Why biopics go so wrong

Johnny Flynn
Johnny Flynn as David Bowie

Stardust, a new movie about a young David Bowie, has been widely mocked. It’s just the latest example of a real-life icon making for a disastrous film subject, writes Nicholas Barber.

By Nicholas Barber

Released in 2018, the hit Freddie Mercury biopic Bohemian Rhapsody had its producers singing We Are the Champions: it won four Oscars and took close to $1bn at the box office. The following year, Rocketman, a musical based on the life of Elton John, did well, too, making enough money to keep Sir Elton in designer specs for decades, and nabbing two Oscars of its own. And now Stardust, featuring Johnny Flynn as a young David Bowie, thus completing a trilogy of dramas about exotically stage-named, sexually adventurous British glam-rock legends. The film is released in the UK today, so presumably its producers are just waiting for the trophies and the profits to roll in.

Or maybe not. There is no doubting the sincerity of its Bowie-phile cast and crew, but unlike Bohemian Rhapsody and Rocketman, Stardust is a low-budget indie movie with some unavoidable flaws. The director made the curious decision to cast actors in their thirties, forties and even fifties as people who were in their twenties at the time. And because Stardust wasn’t approved by the late singer’s estate, it has to do without any of his songs.

Unsurprisingly, the trailer was mocked on social media when it was unveiled in October, and, when the film came out in the US in November, the AV Club’s critic dismissed it as ”a junky biographical drama that doesn’t feature any music by Bowie or his contemporaries and stars a guy who doesn’t look or sound anything like the man”. That was one of the more enthusiastic reviews.

The risks involved

The lesson is that the celebrity biopic is the most high-risk of genres. When it goes well, it fills cinemas and wins awards, especially in the 21st Century. But

Continue reading

Blond ambition: the rise and rise of Johnny Flynn, a man for all seasons

He’s already a star of folk music, stage and film, and now the actor is bringing a blond – and nude – Mr Knightley to cinemas in a new take on Emma

Being a fictional hero was once a more straightforward business. You were handsome, you were honourable and brave: you were in. Colin Firth only had to dampen his white shirt a little to update Jane Austen’s most famous romantic lead, Mr Darcy, in the hit 1995 television adaptation of Pride and Prejudice.

But changing times call for a fresh approach. And so the portrayal of Mr Knightley, hero of the latest big-screen version of Austen’s Emma, has been the subject of much speculation ahead of the film’s opening on 14 February.

Johnny Flynn, actor, musician and renaissance man, has the tricky job of measuring up to every Austen fan’s dreams of George Knightley, the wise and kindly figure who has always rivalled the more austere Darcy in readers’ affections.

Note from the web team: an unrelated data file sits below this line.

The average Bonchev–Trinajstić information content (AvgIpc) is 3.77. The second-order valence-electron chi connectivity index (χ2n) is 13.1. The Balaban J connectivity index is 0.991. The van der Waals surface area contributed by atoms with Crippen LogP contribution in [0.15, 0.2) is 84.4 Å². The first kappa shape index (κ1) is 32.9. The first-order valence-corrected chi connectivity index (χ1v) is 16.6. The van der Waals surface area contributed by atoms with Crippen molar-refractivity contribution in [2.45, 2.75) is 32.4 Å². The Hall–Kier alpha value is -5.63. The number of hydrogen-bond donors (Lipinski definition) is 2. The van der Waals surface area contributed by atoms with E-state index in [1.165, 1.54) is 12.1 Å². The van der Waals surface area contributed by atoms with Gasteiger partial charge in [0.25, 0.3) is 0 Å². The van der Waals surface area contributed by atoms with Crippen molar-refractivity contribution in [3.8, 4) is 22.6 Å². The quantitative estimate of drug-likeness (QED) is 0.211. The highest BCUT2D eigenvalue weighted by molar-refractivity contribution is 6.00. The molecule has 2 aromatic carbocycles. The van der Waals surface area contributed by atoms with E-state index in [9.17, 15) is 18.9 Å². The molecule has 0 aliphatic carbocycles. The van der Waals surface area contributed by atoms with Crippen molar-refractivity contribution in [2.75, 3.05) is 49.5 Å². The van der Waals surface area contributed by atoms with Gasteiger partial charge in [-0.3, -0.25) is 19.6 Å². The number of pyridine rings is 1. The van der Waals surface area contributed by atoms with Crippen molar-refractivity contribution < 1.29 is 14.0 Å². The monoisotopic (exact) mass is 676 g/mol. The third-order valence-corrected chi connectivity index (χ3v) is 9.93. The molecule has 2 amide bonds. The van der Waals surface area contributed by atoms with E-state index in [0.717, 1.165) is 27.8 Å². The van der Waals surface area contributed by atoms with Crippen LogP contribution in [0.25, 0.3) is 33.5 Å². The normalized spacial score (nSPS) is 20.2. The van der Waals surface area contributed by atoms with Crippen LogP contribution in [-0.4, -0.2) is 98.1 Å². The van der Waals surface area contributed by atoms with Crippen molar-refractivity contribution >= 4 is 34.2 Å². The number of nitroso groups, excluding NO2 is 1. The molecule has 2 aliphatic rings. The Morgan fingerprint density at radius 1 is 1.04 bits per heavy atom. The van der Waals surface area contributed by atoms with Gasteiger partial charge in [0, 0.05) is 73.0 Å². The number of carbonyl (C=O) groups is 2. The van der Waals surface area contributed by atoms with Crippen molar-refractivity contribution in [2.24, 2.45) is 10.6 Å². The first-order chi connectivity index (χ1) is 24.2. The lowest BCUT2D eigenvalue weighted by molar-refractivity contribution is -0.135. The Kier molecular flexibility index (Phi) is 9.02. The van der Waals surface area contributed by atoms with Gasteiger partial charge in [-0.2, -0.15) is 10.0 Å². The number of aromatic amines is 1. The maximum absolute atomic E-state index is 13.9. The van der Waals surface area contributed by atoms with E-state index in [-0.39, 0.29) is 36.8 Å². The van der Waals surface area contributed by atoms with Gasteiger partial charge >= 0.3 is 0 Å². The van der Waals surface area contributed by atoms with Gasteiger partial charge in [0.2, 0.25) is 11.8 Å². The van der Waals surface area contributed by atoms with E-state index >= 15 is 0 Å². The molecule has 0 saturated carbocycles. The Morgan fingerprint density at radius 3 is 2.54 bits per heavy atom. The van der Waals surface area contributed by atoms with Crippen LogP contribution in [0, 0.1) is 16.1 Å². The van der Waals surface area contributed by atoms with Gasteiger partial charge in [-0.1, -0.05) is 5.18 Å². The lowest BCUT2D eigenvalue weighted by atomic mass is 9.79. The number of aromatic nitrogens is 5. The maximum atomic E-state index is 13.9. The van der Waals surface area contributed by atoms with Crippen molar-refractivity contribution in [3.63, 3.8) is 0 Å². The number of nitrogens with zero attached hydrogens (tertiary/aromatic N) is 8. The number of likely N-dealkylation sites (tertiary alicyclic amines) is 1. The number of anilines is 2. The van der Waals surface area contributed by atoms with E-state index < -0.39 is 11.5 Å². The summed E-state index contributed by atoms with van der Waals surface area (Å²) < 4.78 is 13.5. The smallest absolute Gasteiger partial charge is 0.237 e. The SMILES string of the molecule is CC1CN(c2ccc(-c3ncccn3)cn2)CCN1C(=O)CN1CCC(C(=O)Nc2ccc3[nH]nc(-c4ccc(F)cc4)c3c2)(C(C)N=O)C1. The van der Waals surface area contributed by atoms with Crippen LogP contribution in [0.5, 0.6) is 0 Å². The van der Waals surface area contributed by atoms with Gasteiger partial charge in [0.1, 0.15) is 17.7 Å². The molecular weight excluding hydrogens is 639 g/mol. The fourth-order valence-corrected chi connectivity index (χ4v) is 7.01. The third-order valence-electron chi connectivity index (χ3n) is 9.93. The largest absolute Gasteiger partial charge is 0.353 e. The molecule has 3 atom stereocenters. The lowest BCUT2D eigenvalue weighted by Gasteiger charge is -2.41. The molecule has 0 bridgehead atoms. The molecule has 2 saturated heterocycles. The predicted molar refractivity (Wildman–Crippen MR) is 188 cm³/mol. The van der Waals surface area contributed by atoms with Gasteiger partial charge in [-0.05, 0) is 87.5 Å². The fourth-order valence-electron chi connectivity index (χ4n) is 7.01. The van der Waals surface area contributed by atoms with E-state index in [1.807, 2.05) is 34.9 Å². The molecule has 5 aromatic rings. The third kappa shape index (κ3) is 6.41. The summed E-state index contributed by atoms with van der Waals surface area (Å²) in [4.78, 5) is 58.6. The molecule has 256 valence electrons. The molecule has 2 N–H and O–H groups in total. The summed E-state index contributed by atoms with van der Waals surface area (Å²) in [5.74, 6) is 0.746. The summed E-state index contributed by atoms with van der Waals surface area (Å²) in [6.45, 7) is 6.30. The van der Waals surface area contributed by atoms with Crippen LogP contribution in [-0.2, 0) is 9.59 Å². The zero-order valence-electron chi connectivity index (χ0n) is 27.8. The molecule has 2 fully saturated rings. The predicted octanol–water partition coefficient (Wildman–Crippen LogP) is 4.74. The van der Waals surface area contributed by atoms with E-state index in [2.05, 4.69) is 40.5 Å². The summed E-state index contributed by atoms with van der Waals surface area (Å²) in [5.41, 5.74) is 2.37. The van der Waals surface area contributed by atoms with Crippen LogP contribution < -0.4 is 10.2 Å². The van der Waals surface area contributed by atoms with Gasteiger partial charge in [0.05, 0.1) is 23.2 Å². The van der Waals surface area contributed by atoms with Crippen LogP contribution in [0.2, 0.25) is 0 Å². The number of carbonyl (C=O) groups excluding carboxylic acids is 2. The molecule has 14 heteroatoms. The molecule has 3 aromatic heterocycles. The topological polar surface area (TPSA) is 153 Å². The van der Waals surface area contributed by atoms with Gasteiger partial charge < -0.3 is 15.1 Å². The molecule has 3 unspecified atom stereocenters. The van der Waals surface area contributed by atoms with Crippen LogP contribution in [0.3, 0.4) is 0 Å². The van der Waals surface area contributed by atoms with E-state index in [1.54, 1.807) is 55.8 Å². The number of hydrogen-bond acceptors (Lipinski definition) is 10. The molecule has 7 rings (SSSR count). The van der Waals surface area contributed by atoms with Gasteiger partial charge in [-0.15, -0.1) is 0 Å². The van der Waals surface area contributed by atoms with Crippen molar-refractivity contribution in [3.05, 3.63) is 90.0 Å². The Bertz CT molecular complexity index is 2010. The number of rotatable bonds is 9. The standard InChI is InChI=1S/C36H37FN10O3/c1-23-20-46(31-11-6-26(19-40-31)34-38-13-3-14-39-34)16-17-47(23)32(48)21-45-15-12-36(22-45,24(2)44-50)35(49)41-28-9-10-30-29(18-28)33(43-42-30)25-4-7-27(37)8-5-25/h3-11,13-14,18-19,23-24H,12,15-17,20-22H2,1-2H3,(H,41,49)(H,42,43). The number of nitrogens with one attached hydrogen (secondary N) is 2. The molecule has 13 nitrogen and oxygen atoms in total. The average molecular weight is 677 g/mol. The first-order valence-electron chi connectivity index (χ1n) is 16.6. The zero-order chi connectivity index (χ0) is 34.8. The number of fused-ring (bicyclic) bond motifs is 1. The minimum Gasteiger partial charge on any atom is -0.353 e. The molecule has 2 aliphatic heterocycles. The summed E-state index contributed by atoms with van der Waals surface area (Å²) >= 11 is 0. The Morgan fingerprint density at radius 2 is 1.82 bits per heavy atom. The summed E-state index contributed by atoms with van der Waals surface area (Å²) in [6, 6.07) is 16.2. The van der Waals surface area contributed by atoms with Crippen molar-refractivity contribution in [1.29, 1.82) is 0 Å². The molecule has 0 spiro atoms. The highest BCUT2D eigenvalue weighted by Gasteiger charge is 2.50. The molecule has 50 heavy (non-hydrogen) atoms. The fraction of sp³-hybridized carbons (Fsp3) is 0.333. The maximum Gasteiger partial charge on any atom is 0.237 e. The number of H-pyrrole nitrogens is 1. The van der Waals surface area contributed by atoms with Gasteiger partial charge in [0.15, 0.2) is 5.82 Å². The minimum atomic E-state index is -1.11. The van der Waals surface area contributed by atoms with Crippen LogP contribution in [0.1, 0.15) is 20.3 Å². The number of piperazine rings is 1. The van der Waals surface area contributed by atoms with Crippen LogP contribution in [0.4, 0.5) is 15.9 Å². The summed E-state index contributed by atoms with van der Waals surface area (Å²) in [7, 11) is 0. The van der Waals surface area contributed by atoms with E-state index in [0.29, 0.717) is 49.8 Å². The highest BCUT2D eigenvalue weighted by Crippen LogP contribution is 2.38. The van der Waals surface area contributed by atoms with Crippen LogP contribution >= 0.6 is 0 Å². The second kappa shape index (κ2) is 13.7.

Newspaper headlines so far have inevitably focused on a scene in which Flynn appears nude. “Move over Mr Darcy!” cried the Daily Mail.

Flynn as George Knightley in director Autumn de Wilde’s Emma.
 Flynn as George Knightley in director Autumn de Wilde’s Emma. Photograph: Focus Features

If Flynn, who will also appear on screen this year as David Bowie

in Stardust, as well as in British film The Dig, already looks familiar, it is because of his recent role in the BBC serialisation of Les Misérables, or as the dependable William Dobbin in ITV’s Vanity Fair. Yet the actor, 36, says he knew from the start that he had to handle Knightley with especial care. Quite apart from the line in the novel where his character admits to having loved Emma Woodhouse, 16 years his junior, since she was 13 years old, Knightley also does a fair amount of moral lecturing. Something the director, Autumn de Wilde, admits can read today like “mansplaining”.

Continue reading

15 UK films to tempt festival directors in 2020

Johnny Flynn as David Bowie
Johnny Flynn as David Bowie

Beyond Sundance and before Toronto: new films from Clio Barnard, Francis Lee, Andrea Arnold, Edgar Wright, Sally Potter and Joanna Hogg.


Dir: Gabriel Range
Beast star Johnny Flynn plays a young David Bowie and Jena Malone is his wife Angie in this chronicle of Bowie’s first visit to the US in 1971. Range is the Emmy award-winning filmmaker whose feature credits include I Am Slave and Death Of A President. The screenplay is by Christopher Bell. 
Contact: Film Constellation

After Love

Dir: Aleem Khan
Joanna Scanlan plays a woman who, having converted to Islam for her late husband, uncovers details of his secret family in the French town of Calais. After Love is produced by Matthieu de Braconier of London and Paris-based outfit The Bureau and is backed by BBC Films and the BFI. Khan is a former Screen UK Star of Tomorrow.
Contact: BBC Films Continue reading